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Kennedy Endorses Candidacy, Obama Fever Sweeps Campus

Sen. Ted Kennedy works the AU crowd during his January 2008 endorsement of Barack Obama for president.

Sen. Ted Kennedy works the AU crowd during his January 2008 endorsement of Barack Obama for president. (Photo: Jeff Watts)

They began lining up in the early hours of the Monday morning chill, anxious to recapture the spirit of hope and change from a generation past, or to experience for the first time the magic of an era known only through the words and pictures of history. 

Men and women, old and young, black and white, Asian and Latino, continued to join an ever-growing line that snaked through campus out onto Massachusetts Avenue south toward Maryland.

Undeterred by the inescapable knowledge that Bender Arena would not be large enough to accommodate them all, they stuck around anyway, united by a singular purpose.

To see Barack.

A Beatlesesque buzz engulfed American University Jan. 28, before, during, and after Democratic presidential candidate Barack Obama accepted the endorsements of Sen. Ted Kennedy and two other members of his family of political royalty. Throughout the hour-long event—part rock concert, part rally, part coronation—the legacy of John F. Kennedy was invoked early and often, and comparisons of him and Obama were never far from the forefront.

“There was another time, when another young candidate was running for president and challenging America to cross a new frontier,” Sen. Kennedy, D-Mass., said. “He faced criticism from the preceding Democratic president, who was widely respected in the party. And John Kennedy replied, ‘The world is changing. The old ways will not do. It’s time for a new generation of leadership.’ It’s time again for a new generation of leadership. It’s time for Barack Obama.”

Kennedy’s endorsement was a major coup for Obama, and landing the announcement was a nice get for AU. Although it did not officially sanction the event, the school received plenty of worldwide attention, including some from the speakers themselves.

“It’s a special privilege for me to come to American University, where President Kennedy made his immortal call for peace,” said Caroline Kennedy, whose father delivered a famous speech at AU in 1963. “Over the years I’ve been deeply moved by the people who’ve told me they wish they could feel inspired and hopeful about America the way they did when my father was president. This longing is even more profound today. Fortunately, there is one candidate who offers that same sense of hope and inspiration, and I am proud to endorse Sen. Barack Obama for president of the United States.”

Only 3,500 were lucky enough to make it into Bender for the event, and demand was so intense that hundreds of members of the media had to be turned away because there was just no more room. Students, faculty, staff, and people from Washington, Maryland, Virginia, and beyond spread throughout campus to watch the speech on televisions, with hundreds crowding into the Tavern in the Mary Graydon Center to watch on two small sets. Their enthusiasm seemed to be unaffected; throughout the speeches, they cheered and chanted as if they had front row seats in Bender.

“I feel change in the air,” Sen. Kennedy said to open his remarks. “What about you?”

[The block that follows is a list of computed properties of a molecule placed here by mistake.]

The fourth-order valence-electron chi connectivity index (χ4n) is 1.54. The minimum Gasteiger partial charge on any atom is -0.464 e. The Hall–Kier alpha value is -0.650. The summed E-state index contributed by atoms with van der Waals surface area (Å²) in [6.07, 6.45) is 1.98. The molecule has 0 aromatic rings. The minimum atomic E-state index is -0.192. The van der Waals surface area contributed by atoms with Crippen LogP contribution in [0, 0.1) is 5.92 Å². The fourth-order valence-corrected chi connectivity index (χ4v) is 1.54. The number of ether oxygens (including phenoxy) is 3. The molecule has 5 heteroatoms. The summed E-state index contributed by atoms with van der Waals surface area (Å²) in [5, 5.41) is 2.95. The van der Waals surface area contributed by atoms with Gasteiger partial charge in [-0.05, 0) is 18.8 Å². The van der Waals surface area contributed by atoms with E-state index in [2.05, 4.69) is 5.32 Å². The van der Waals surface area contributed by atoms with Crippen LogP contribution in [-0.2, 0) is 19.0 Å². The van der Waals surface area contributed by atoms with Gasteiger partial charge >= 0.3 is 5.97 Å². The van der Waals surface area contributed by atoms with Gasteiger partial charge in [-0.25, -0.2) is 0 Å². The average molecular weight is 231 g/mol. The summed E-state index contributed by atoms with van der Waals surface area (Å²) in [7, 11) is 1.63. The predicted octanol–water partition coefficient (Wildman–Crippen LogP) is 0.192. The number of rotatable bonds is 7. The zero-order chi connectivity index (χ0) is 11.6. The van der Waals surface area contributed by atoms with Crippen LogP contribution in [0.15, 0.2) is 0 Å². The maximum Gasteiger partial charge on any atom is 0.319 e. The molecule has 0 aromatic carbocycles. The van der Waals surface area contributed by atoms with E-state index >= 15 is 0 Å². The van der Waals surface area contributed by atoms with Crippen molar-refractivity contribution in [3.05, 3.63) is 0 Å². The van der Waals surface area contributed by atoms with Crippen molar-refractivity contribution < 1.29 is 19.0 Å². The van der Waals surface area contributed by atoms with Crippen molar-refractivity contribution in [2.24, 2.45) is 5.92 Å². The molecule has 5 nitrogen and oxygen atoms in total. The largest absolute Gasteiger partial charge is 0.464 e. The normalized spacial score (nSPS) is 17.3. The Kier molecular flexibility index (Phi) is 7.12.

“Yes we do!” the crowd shouted, a few waving signs and most clapping their hands.

Throughout his speech, Kennedy praised Obama while making some subtle and a few overt criticisms oft the Illinois senator’s rival for the nomination, Sen. Hillary Clinton (D-N.Y.).

“What counts in our leadership is not the length of years in Washington but the reach of our vision, the strength of our beliefs, and that rare quality of mind and spirit that can call forth the best in our country and the best in the world,” he said. “With Barack Obama we will turn the page on the old politics of misrepresentation and distortion. With Barack Obama we will close the book on the old politics of race against race, gender against gender, ethnic group against ethnic group, and straight against gay.

“Barack Obama is the one person running for president who can bring us that change; Barack Obama is the one person running for president who can be that change. I know that he’s ready to be president on day one.”

In accepting Kennedy’s endorsement, Obama displayed the oratory skills that have captivated so many and fueled his ascent into the highest reaches of the political stratosphere, regardless of the election’s outcome.

“I stand here today with a great deal of humility,” he said. “I know what your support means. I know the cherished place the Kennedy family holds in the hearts of the American people, and that is as it should be, because the Kennedy family, more than any other, has always stood for what is best about the Democratic Party, and what is best about America.

“Make no mistake: the choice in this election is not between regions or religions or genders. It is not about rich versus poor, young versus old, and it is certainly not about black versus white. It is about the past versus the future. If you will stand with me in the days to come . . . then we will not just win these primaries, we will not just win this general election, we will change the course of history . . . and the glow from that fire can truly light the world.”

After the event, the beaming looks on the faces of the people leaving the arena told the whole story. It was, depending on their age, as if they had just seen Bob Dylan, or Bono, or Alicia Keys. It was clear most felt they had witnessed history.

“He’s the people’s candidate,” said AU senior Danielle Hanafin, who got in a line that was already 300 people deep at 8 a.m. (the doors opened at 10:30). “It was definitely worth it.”